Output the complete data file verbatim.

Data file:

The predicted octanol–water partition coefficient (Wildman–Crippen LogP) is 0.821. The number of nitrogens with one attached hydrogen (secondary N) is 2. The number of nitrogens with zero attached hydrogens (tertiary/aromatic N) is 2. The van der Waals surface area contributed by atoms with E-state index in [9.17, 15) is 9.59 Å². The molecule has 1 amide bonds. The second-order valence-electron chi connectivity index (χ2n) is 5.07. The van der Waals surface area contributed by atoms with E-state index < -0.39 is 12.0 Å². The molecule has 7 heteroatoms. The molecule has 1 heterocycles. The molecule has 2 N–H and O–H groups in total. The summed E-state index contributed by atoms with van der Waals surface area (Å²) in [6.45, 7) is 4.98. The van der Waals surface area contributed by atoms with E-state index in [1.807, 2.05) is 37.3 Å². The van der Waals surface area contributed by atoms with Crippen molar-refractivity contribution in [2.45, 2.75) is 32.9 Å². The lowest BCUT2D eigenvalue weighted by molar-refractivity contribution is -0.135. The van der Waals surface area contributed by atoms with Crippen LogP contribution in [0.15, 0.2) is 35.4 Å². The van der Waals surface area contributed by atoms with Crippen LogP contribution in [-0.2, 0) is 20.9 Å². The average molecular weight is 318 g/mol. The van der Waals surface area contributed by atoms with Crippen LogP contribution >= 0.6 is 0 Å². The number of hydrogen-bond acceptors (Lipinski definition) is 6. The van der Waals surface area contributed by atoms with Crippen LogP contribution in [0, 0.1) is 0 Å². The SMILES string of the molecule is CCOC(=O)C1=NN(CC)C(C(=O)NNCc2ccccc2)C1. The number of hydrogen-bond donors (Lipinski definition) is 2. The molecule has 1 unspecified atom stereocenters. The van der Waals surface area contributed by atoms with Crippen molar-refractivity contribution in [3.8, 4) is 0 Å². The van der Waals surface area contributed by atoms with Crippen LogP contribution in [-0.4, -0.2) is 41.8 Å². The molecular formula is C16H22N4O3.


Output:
The predicted octanol–water partition coefficient (Wildman–Crippen LogP) is 0.821. The number of nitrogens with one attached hydrogen (secondary N) is 2. The number of nitrogens with zero attached hydrogens (tertiary/aromatic N) is 2. The van der Waals surface area contributed by atoms with E-state index in [9.17, 15) is 9.59 Å². The molecule has 1 amide bonds. The second-order valence-electron chi connectivity index (χ2n) is 5.07. The van der Waals surface area contributed by atoms with E-state index < -0.39 is 12.0 Å². The molecule has 7 heteroatoms. The molecule has 1 heterocycles. The molecule has 2 N–H and O–H groups in total. The summed E-state index contributed by atoms with van der Waals surface area (Å²) in [6.45, 7) is 4.98. The van der Waals surface area contributed by atoms with E-state index in [1.807, 2.05) is 37.3 Å². The van der Waals surface area contributed by atoms with Crippen molar-refractivity contribution in [2.45, 2.75) is 32.9 Å². The lowest BCUT2D eigenvalue weighted by molar-refractivity contribution is -0.135. The van der Waals surface area contributed by atoms with Crippen LogP contribution in [0.15, 0.2) is 35.4 Å². The van der Waals surface area contributed by atoms with Crippen LogP contribution in [-0.2, 0) is 20.9 Å². The average molecular weight is 318 g/mol. The van der Waals surface area contributed by atoms with Crippen LogP contribution >= 0.6 is 0 Å². The number of hydrogen-bond acceptors (Lipinski definition) is 6. The van der Waals surface area contributed by atoms with Crippen LogP contribution in [0, 0.1) is 0 Å². The SMILES string of the molecule is CCOC(=O)C1=NN(CC)C(C(=O)NNCc2ccccc2)C1. The number of hydrogen-bond donors (Lipinski definition) is 2. The molecule has 1 unspecified atom stereocenters. The van der Waals surface area contributed by atoms with Crippen molar-refractivity contribution in [3.8, 4) is 0 Å². The van der Waals surface area contributed by atoms with Crippen LogP contribution in [-0.4, -0.2) is 41.8 Å². The molecular formula is C16H22N4O3.